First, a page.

- 14% – TD Bank Financial Group, through TD Capital Group
- 7.5% - CTVglobemedia
As I listened to Richard Peddie, the CEO, speak recently, I admired his pluck at addressing a crowd of Toronto sports fans who wanted to know how MLSE can keep selling seats to losing teams.
Who is buying those seats priced at $200 plus? How much does MLSE make per year, despite losing teams? Could they pay more for players?
Richard Peddie is under no obligation to reveal anything but he did let slip that MLSE is very profitable this year. Private equity gives the business financial support but keeps the cards close to the chest and by the glowing speech by Mr. Peddie, this secrecy strategy is working very well. The fans keep buying and the money keeps flowing.

Tax spending will create more jobs


CARPE DIEM: Cartoon of the Day





Multiple Mayhem

Valuation multiples have fallen.  Everyone knows it.  The industries hit the hardest are healthcare and IT according to data collected from Standard & Poors (see below).  











Last year, multiples sky rocketed, a response to so much credit floating in the market, which allowed many fund managers to aggressively pursue deals.  This led to very high bussiness valuations as so much money was chasing each deal.  In 2008, the flurry of activity led to the most private equity deals done in one year and the greatest amount of capital invested in private companies.  Not news.  But what is interesting these days, is that the $1 Trillion of uninvested capital in the private equity market is poised to gush into the market soon enough.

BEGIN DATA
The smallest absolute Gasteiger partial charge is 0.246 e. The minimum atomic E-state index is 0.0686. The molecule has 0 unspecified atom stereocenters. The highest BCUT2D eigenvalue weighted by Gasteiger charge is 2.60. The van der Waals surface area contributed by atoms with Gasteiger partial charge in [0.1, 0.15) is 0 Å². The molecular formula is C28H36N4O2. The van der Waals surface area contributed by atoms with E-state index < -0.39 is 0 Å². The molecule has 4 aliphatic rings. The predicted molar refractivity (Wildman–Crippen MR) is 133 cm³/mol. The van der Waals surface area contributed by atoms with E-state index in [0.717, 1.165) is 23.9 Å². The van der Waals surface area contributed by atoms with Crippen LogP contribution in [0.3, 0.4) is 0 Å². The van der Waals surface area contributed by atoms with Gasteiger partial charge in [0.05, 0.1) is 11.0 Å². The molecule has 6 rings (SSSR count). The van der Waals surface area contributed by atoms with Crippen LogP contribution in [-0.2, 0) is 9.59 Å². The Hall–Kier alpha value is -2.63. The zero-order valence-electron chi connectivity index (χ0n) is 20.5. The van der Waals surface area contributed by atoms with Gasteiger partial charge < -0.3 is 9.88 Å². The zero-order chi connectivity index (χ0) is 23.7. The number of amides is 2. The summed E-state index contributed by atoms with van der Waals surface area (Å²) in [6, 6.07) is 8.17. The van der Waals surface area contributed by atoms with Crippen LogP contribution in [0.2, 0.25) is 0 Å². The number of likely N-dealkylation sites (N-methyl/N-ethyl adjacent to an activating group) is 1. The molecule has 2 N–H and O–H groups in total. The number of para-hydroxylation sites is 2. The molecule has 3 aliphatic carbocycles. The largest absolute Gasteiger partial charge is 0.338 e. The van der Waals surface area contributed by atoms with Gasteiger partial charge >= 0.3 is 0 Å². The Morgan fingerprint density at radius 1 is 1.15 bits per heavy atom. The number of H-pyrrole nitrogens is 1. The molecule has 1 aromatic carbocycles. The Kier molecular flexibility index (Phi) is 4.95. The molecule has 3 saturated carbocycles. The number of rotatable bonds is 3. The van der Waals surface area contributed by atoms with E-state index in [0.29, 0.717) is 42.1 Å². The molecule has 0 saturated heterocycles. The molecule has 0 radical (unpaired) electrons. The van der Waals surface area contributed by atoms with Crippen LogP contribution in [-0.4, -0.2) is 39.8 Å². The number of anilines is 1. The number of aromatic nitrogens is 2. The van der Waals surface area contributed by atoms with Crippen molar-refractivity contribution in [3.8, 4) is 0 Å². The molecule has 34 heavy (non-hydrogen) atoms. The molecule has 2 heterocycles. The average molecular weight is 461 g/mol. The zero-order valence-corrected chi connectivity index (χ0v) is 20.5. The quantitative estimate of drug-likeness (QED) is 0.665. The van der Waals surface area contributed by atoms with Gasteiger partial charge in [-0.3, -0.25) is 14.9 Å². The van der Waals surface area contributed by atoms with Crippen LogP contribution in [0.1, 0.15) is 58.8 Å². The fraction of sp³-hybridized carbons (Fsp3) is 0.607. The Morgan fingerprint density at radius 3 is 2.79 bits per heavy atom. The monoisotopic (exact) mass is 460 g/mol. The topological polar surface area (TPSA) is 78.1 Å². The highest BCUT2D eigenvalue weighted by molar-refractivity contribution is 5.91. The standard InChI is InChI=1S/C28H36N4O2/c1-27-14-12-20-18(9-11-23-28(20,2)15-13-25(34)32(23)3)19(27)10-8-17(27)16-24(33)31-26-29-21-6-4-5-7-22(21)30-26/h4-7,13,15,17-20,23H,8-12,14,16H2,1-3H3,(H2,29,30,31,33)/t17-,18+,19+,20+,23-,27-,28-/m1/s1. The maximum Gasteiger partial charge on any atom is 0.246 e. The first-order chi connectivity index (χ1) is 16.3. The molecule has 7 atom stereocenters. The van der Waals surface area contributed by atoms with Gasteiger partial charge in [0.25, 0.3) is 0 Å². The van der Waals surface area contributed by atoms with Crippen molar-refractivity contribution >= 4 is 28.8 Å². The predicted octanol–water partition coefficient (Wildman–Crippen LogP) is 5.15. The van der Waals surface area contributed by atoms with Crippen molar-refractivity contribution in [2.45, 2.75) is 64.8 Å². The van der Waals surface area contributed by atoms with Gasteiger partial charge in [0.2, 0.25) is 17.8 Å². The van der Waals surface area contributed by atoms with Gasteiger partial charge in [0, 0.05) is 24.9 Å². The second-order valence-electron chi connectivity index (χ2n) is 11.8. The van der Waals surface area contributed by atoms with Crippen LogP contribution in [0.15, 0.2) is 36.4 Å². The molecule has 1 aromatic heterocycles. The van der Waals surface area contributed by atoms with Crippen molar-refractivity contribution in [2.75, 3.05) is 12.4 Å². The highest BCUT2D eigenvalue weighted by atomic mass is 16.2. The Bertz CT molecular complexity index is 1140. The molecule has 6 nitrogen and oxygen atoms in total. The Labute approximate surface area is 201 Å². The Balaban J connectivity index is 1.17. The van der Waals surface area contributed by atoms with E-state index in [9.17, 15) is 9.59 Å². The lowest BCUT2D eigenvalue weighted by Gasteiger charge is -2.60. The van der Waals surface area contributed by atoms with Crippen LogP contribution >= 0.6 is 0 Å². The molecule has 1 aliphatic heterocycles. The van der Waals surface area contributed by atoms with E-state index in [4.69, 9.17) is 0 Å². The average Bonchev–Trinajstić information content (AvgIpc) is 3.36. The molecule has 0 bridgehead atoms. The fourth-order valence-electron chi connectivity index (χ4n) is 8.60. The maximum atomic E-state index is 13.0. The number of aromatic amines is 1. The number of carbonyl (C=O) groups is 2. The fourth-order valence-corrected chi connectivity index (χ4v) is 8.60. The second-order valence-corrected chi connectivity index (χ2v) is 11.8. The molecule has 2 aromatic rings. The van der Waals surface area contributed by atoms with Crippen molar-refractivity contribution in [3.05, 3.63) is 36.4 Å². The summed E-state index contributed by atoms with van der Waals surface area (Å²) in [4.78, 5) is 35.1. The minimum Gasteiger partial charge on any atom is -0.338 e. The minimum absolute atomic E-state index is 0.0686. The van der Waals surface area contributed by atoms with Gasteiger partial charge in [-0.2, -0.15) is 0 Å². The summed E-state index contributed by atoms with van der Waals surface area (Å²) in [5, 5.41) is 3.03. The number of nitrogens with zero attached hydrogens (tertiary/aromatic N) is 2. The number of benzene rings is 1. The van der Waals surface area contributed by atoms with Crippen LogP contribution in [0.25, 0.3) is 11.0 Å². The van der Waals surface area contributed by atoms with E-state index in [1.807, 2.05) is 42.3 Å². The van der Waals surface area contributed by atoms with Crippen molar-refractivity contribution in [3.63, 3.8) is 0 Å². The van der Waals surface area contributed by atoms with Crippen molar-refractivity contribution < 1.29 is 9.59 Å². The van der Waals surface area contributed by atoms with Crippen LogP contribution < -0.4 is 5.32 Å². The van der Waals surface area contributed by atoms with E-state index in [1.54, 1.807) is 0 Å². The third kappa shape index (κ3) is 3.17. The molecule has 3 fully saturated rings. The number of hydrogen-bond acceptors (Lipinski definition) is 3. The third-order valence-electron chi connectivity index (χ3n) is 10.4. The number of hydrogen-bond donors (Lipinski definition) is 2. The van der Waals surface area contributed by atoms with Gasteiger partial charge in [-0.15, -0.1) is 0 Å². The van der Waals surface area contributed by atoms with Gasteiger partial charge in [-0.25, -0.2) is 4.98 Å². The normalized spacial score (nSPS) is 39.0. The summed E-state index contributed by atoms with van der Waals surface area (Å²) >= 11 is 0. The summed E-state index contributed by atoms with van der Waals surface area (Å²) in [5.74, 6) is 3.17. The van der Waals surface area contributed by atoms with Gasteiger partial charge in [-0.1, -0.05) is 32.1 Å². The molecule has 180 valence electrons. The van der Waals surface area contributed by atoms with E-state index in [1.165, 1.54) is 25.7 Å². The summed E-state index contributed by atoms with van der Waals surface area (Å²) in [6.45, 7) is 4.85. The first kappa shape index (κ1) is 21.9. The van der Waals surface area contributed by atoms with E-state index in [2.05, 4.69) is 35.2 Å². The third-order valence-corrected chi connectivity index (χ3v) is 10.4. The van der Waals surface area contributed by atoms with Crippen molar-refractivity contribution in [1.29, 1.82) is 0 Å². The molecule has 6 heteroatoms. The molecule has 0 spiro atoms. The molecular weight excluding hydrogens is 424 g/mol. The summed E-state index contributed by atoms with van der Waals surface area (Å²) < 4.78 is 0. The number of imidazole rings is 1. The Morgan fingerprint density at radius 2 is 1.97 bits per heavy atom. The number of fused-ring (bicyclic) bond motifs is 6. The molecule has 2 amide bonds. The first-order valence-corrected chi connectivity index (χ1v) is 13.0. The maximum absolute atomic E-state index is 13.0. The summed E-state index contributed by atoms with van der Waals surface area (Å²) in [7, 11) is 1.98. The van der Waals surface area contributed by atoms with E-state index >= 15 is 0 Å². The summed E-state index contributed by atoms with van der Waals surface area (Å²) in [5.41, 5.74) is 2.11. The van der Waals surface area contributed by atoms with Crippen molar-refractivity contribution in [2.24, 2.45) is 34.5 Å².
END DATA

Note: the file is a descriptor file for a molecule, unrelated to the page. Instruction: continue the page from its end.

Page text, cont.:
However, maybe not soon enough for some.  To get a better sense of the loss in value, the chart below shows the average market valuation multiple.  Obviously, we're wading through an aberration, but for business owners looking to raise equity capital, seeing the value their business cut by half, in some cases, simply because of seemingly external forces, is a difficult pill to swallow.











There are, however, financial structuring alternatives that can preserve the value that has been painstakingly established over time.  The reason for this is the flexibility offered in the private market.  In public deals there are regulatory issues, such as the 10% insider rule (requiring shareholder approvals) or warrant prices which must be fixed, which confine the possibilities of how to preserve and realize shareholder value.  In private deals, there is far more flexibility, which can likely overcome the majority of losses seen in the markets today.